Barton is aware a defeat against Mayo could spell end of his Oak Leaf reign
Mayo v Derry, All-Ireland Qualifiers 2a: Castlebar, Today, 5.00pm
When the names came out of the hat, Derry manager Damian Barton had the same reaction as most - it's do or die this weekend for the Oak Leaf County.
Mayo, beaten in the Connacht Championship for the second year in a row by Galway, will be smarting. And, just like Fermanagh discovered last year, the big decisions are likely to go their way in front of a typically huge home support in Castlebar.
"Beaten All-Ireland finalists, in Castlebar, it's probably - with respect to all the teams - the toughest draw of all on paper," reflected the Derry manager after the pairing was made.
A month ago the outlook was looking grim for Derry after an 11-point defeat by Tyrone in the Ulster Championship.
The subsequent hammering dished out by the Red Hands to Donegal, along with a restorative Derry win over Waterford and a line in the sand being drawn over players featuring for their clubs in the lead in to county matches, has equipped them with a sense of where exactly they are at.
Asked if his squad were feeling better about themselves in light of Tyrone's demolition of Donegal, he answered: "There's an emotive side to everything, and really and truly, tactically -and I am not judging Donegal -but tactically we had a couple of match-ups that were reasonably effective on the day.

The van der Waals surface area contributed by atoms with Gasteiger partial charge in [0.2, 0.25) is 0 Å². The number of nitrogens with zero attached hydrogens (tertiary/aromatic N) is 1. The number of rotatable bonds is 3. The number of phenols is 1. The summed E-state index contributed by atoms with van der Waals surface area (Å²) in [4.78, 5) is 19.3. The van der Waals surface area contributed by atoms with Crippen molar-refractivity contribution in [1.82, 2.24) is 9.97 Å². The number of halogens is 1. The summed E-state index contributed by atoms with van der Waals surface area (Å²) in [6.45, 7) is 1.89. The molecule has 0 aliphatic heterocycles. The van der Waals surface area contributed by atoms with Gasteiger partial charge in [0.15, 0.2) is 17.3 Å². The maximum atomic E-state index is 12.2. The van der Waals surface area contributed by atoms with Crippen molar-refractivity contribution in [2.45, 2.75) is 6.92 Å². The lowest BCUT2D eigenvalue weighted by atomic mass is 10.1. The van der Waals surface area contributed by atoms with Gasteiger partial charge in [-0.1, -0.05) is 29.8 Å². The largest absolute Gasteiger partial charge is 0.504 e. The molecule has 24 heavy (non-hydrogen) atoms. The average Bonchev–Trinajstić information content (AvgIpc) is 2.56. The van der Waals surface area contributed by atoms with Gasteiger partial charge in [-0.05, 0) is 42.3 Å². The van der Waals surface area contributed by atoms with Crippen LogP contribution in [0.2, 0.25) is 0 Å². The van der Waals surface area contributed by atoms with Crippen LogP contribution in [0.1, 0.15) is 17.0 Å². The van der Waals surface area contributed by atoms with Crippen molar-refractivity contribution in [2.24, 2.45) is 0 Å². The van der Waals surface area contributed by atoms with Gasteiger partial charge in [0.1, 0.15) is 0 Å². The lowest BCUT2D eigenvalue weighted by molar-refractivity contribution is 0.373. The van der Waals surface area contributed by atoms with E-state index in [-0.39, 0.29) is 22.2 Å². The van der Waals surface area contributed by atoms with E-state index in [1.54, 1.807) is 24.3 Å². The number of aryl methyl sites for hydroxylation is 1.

"It doesn't change the result of course, but it does give us a sense of perspective."
He continued: "You can balance that by saying that Tyrone looked at their best. I think conditions may have mitigated against some of the Donegal players as well in terms of size, maybe age profile.
"It does give a sense of perspective, and really the amount of points we conceded, we let in some very easy scores and I think we just stopped at that stage, the last 10 minutes of the game against Tyrone."
Having been appointed on a two-year term by the Derry county board back in September 2015, there is a strong chance that this could be the final engagement Barton has in this role. He is being wholly realistic of that too.
His opposite number, Mayo manager Stephen Rochford, could be under a deal of pressure too. After claiming five consecutive provincial titles under James Horan, Rochford has struggled both times they have played Galway in Connacht.
Along with that, he could be without Lee Keegan and Aidan O'Shea, who are both struggling for fitness.
Barton said: "I think Mayo is a similar challenge to the Tyrone challenge. We know the type of performance that is required. Tactically we have got to get it right as well. So it gives us a good sense of focus for Saturday."
After the seven-point victory over Waterford, attention was on Mayo immediately after the draw was made - last Monday week ago - with the video of their defeat to Galway the first port of call.
"Quite obviously, video analysis is a huge part of the game," Barton admitted.
"Sometimes you can go into overload, there is a wrong way to go as well. Against Waterford, we had positives as well that we needed to work on, such as the 16 wides.
"You can argue about our inability to kick on and really put a team away, being respectful of Waterford obviously. So there are things we need to work on as well as look at the opposition. Tactically, the way you set up is important, but at the end of the day we have to score more than them.
"We have issues to address and we will look at the opposition. But as I said at the start, they don't come any tougher than an away fixture to Mayo."